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Grassy Weeds

by Dawn West, All About Lawns Columnist



The most common of these unwanted grassy weeds is annual Crabgrass. Since nobody wants a lawn full of this, it is the weed most people want to rid of. It gets its name from its upside-down crab-like appearance. Crabgrass will commonly produce 2-8 large bluish-green flat leaves from a clump and expand outward from the center.

  • Getting Rid of It: The best way to control crabgrass is to keep a healthy and dense lawn. Here are a few things will also help:
    1. Mowing: always keep you lawn well mowed, and if needed, mow your lawn to a longer length to crowd-out the crabgrass and prevent sunlight from penetrating to the soil. Additionally, crabgrass will grow seeds in the summer, so it's important to bag your clippings when cutting these seed heads to prevent them from working their way into the soil, thus planting for now and next season.
    2. When watering, try to use long, deep soakings instead of regular short sprays.
    3. Try to fertilize your lawn for maximum growth, especially prior to your grasses prime growing seasons. Conversely, adding too much fertilizer to your lawn during its non-prime growing season could actually aid the weed's battle against your lawn -- so make sure you're aware of the best time to fertilize!
    4. Along with fertilizing,you can also apply a pre-emergence or weed control prior to its growing season (usually Spring and Fall). For more on when to fertilize, see fertilizing.

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Annual Bluegrass

Annual Bluegrass
Annual Bluegrass

Annual Bluegrass is a light colored, fine-textured grass commonly found in highly compacted soils. This annual grass commonly grows in the cooler conditions during the fall, spring, and winter months in warm-season grass climates.

  • Getting Rid of It:
    1. Mowing: During its prime growing conditions, bluegrass will produce seed heads on top. They will need to be removed from your lawn to prevent further spreading. You can accomplish this by bagging your clippings when you mow (especially during the Fall and Spring). Additionally, it's a good idea to mow your lawn at its highest recommended length to help crowd-out the grass.
    2. Watering: Only water when your lawn needs it, and no more.
    3. Fertilizing: Apply pre-emergence fertilizer in the Spring and/or Fall. You can even treat your lawn in certain locations with a herbicide that won't damage your lawn.
    4. Aerate your lawn to reduce compaction of the soil.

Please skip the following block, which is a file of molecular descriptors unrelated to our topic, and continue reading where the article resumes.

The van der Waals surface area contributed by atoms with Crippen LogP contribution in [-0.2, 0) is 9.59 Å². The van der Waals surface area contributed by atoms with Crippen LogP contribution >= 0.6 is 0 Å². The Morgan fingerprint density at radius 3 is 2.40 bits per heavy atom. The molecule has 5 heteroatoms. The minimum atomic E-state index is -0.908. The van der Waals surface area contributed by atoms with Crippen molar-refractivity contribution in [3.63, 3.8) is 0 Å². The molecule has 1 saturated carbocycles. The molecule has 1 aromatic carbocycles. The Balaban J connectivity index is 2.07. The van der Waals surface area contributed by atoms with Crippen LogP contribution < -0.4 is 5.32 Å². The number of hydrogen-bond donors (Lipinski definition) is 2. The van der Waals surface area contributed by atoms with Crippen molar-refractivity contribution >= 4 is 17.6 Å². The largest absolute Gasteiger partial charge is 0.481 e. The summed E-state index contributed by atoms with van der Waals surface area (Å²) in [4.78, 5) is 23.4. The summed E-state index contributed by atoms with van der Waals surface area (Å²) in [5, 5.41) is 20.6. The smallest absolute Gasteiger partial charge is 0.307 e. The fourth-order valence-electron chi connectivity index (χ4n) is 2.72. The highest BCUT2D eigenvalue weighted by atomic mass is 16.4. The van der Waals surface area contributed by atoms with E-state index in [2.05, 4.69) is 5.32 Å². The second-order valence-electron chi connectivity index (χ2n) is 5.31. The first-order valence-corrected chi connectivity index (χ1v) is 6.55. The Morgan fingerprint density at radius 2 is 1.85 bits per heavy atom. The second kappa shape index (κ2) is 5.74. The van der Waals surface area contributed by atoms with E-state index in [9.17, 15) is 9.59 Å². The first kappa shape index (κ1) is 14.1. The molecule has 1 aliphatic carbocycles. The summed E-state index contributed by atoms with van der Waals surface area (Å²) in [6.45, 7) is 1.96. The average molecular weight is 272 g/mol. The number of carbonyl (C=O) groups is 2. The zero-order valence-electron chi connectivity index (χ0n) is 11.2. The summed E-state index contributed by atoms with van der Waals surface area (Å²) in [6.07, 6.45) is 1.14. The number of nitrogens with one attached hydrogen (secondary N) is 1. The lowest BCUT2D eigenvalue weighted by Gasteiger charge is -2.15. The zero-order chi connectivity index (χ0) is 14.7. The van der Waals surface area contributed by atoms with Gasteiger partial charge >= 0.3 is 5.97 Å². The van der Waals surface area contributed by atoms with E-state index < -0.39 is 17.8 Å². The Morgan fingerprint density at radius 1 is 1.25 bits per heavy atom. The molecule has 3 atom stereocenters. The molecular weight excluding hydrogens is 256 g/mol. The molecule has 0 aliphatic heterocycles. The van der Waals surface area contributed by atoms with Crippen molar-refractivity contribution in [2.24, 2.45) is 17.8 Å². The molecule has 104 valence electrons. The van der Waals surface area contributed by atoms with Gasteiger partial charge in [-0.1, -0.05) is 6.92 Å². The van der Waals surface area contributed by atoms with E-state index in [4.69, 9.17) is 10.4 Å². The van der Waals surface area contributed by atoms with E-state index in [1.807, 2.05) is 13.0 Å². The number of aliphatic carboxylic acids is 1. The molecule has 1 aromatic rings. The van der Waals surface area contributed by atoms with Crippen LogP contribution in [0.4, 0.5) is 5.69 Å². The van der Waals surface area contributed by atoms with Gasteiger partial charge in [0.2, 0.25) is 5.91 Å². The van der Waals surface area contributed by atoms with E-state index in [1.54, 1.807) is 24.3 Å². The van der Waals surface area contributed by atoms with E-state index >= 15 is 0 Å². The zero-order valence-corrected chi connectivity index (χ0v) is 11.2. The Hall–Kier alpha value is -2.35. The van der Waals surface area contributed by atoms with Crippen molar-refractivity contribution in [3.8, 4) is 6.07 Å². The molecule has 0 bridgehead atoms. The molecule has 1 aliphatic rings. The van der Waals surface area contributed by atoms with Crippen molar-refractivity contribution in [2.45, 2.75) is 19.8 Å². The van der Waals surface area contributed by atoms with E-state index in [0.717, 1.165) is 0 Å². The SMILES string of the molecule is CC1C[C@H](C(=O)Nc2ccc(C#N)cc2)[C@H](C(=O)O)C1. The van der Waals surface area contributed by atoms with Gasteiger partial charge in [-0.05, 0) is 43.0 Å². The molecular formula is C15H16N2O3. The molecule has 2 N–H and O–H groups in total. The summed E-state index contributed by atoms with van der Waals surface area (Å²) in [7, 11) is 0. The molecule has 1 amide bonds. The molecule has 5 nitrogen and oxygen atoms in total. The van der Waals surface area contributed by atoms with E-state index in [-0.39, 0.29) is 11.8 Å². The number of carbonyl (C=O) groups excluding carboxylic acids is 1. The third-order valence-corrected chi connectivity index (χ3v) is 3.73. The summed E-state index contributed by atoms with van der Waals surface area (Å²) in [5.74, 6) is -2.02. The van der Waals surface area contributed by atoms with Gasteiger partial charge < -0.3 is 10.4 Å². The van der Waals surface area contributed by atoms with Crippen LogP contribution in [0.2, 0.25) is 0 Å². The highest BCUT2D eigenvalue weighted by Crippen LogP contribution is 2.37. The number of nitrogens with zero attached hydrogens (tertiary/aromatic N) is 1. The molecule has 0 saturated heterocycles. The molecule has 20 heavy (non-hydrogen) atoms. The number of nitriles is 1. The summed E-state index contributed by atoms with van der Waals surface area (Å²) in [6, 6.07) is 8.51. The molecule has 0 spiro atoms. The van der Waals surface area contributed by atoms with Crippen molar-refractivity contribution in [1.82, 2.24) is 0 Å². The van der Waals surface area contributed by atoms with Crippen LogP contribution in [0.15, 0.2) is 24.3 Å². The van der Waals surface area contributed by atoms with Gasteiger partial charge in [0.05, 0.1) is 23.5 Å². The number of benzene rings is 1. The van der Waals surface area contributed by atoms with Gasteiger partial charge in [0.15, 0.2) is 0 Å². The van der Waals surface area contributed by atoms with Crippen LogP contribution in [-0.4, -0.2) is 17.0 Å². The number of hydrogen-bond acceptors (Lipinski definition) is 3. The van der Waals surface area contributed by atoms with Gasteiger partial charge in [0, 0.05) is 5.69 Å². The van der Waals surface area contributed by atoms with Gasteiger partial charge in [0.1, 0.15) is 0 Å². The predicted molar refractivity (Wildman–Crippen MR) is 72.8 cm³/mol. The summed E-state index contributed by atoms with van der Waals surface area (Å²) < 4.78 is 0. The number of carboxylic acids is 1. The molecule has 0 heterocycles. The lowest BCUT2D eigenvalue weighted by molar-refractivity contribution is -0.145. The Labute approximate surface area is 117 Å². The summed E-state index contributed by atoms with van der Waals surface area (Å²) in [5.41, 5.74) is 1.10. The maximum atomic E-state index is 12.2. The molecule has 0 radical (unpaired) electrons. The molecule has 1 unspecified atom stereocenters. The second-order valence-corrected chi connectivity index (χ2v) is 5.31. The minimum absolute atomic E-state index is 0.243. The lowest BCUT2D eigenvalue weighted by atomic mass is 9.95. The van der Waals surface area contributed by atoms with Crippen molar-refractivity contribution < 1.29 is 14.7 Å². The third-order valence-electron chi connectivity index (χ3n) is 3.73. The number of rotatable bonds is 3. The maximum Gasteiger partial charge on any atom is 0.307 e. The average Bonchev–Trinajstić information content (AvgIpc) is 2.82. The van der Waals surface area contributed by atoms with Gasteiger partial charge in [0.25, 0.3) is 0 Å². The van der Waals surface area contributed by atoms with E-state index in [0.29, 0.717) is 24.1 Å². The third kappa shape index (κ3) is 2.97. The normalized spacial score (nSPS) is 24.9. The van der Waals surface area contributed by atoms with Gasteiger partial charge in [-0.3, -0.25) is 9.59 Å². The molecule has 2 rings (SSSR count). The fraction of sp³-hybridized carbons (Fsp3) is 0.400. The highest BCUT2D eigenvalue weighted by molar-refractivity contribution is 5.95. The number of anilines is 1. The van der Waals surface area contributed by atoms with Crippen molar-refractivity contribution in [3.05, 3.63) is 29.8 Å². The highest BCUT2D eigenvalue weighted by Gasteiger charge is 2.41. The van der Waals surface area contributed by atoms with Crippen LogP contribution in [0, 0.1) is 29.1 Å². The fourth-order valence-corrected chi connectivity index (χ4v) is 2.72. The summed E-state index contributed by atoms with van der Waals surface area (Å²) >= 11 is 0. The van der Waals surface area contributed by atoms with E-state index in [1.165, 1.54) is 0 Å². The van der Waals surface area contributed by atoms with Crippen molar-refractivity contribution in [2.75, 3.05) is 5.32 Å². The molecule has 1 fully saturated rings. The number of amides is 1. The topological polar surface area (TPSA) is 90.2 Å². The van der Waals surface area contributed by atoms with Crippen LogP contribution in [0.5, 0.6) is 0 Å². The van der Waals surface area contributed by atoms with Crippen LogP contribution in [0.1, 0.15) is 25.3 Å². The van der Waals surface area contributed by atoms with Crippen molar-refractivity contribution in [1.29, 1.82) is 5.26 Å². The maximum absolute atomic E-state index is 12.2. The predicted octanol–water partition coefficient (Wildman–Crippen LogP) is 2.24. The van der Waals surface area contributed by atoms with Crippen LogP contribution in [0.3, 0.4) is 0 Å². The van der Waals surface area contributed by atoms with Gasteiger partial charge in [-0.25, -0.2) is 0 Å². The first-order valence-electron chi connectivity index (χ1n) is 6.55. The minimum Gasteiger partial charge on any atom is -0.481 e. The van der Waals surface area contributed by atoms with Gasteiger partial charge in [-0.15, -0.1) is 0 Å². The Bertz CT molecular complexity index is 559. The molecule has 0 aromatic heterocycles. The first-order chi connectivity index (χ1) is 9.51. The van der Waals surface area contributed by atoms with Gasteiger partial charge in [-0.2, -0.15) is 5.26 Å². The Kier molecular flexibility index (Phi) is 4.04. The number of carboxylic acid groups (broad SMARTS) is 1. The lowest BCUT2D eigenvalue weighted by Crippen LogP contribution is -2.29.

Bermuda Grass

Bermuda Grass
Bermuda Grass

Bermuda grass is an annual, fine textured "creeping grass" that grows and spreads rapidly during warm summer months.

  • Getting Rid of It: Due to its rapid and sometimes wide-spread growth during warm months, Bermuda can quickly take over cool-season grasses while dormant. Herbicides are usually not as effective as simply hand-picking these weeds before they grow out of control. To help prevent this, you can apply a pre-emergence just prior to its growing season (usually spring time) to prevent the seeds from germinating. However, the other extreme is to apply fluazifopbutyl or glyphosate to kill all of the grass, then reseed over it. This is only suggested if you plan on replanting or renovating your lawn afterwards.

Dallis Grass

Dallis Grass
Dallis Grass

Dallis grass is a perennial grass with light-green color. Dallis is easily identified by its long seed-heads that protrude from the top. Dallis tends to thrive in wet areas with lots of heat, and grows in circles out from the center of the weed.

  • Getting Rid of It:
    1. Watering: Try to improve the drainage of your lawn to take dampness away from the areas were they grow. Additionally, allow the top of the soil to partially dry between each watering to help retain the water only at the grass's roots.
    2. Fertilizing: Apply pre-emergence fertilizers (usually in the late-spring) to prevent seed germination and growth.
    3. Pull the weeds by hand and make sure you get the roots as well. After pulling, reseed the area with the desired grass.

About the Author
Dawn West B.A. holds a B.A. in English from Harvard University and teaches writing at Oregon State University.

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